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Foreword to the second edition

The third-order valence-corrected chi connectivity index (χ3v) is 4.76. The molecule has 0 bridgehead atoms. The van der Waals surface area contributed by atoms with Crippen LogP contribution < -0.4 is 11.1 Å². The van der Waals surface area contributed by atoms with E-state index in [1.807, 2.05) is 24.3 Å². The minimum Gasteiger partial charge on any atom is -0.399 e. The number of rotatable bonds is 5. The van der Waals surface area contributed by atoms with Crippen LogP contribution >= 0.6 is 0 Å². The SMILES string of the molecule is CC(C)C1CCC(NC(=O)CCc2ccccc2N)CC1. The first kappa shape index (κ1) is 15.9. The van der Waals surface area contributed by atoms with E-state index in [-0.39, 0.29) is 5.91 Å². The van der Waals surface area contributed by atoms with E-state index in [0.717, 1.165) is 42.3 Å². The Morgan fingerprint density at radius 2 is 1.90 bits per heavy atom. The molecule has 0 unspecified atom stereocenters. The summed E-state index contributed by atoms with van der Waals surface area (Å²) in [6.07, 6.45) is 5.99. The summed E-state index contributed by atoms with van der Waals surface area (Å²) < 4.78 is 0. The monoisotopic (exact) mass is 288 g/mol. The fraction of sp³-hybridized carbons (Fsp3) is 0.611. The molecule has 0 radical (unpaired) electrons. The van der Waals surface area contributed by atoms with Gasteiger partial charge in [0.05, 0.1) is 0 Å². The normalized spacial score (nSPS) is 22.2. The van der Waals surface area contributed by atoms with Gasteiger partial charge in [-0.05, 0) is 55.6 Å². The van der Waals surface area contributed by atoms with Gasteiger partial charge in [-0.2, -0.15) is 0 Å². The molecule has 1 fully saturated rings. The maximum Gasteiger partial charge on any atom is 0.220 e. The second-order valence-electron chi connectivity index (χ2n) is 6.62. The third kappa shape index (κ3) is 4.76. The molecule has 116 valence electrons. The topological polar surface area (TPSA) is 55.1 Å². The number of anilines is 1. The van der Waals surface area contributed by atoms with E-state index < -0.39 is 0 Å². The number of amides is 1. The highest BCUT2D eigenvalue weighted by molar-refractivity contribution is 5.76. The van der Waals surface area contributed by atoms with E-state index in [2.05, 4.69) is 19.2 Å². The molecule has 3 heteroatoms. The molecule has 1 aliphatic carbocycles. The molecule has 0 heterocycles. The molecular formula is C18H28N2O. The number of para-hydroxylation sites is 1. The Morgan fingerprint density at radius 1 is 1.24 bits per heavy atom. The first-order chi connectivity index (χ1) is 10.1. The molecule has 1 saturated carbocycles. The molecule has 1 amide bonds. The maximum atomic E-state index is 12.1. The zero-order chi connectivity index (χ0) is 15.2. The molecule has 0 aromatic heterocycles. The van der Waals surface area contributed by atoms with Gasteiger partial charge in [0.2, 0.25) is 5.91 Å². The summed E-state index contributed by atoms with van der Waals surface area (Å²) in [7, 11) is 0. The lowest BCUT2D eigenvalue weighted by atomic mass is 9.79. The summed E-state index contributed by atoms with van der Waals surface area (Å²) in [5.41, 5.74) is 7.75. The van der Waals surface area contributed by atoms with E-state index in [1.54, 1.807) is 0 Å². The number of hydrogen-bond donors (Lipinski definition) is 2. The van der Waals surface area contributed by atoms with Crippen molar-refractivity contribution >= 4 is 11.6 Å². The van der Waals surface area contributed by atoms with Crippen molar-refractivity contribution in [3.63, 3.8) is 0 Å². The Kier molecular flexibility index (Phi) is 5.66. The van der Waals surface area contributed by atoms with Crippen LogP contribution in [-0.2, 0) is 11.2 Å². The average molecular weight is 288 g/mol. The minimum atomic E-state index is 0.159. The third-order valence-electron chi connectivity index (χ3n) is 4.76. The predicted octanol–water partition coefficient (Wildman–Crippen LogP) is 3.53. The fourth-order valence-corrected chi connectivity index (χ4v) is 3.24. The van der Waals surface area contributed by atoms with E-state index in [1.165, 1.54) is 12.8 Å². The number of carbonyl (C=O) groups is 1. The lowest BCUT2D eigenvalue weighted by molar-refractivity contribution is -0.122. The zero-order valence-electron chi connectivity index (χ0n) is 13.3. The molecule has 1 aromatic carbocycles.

FAO has a history of supporting the development and extension of Conservation Agriculture cropping systems. No-tillage seeding is one of the key operations of Conservation Agriculture; no-till seeding, together with the principles of cover crops and crop rotation, constitute Conservation Agriculture. The availability of suitable technology and equipment is a necessary precondition for making Conservation Agriculture work. Special equipment is required not only for direct seeding and planting, but also for the management of crop residues and cover crops. The earlier book titled 'No-tillage seeding' by Baker, Ritchie and Saxton was, at the time of its publication, one of the most comprehensive publications covering the engineering aspects of no-tillage seeding as well as the agronomic and environmental background for no-tillage farming. It has been valuable as a reference for scientists and students, and also as a guide for practitioners. A case was reported where a farmer after reading this book bought a no-till planter and converted his farm to no-till. This new book, 'No-tillage seeding for Conservation Agriculture' provides a broader picture of the equipment used in Conservation Agriculture cropping systems. It includes chapters on material not previously covered, for example, the management of crop residues and cover crops, preparation for the no-tillage seeding operation, and controlled traffic farming as a complementary technology. There are also new chapters describing no-tillage seeding technologies for small-scale farmers. Technology developments from South America and South Asia are described, including manual equipment, draft animal equipment, and equipment for power tillers. The subject of greenhouse gases as driving forces for climate change is also discussed in a chapter on carbon sequestration under no-tillage farming systems. We hope that this book contributes to a better understanding of the engineering components of conservation agriculture. It is also our wish that it helps with the introduction and expanded application of this technology. Conservation Agriculture is a valuable approach to cropping that can lead to more productive,, competitive, and sustainable agricultural systems with parallel benefits to the environment and to farmers and their families. Rome, November 2005 Shivaji Pandey (Director) Theodor Friedrich (Senior Agricultural Engineer) Agricultural Support Systems Division FAO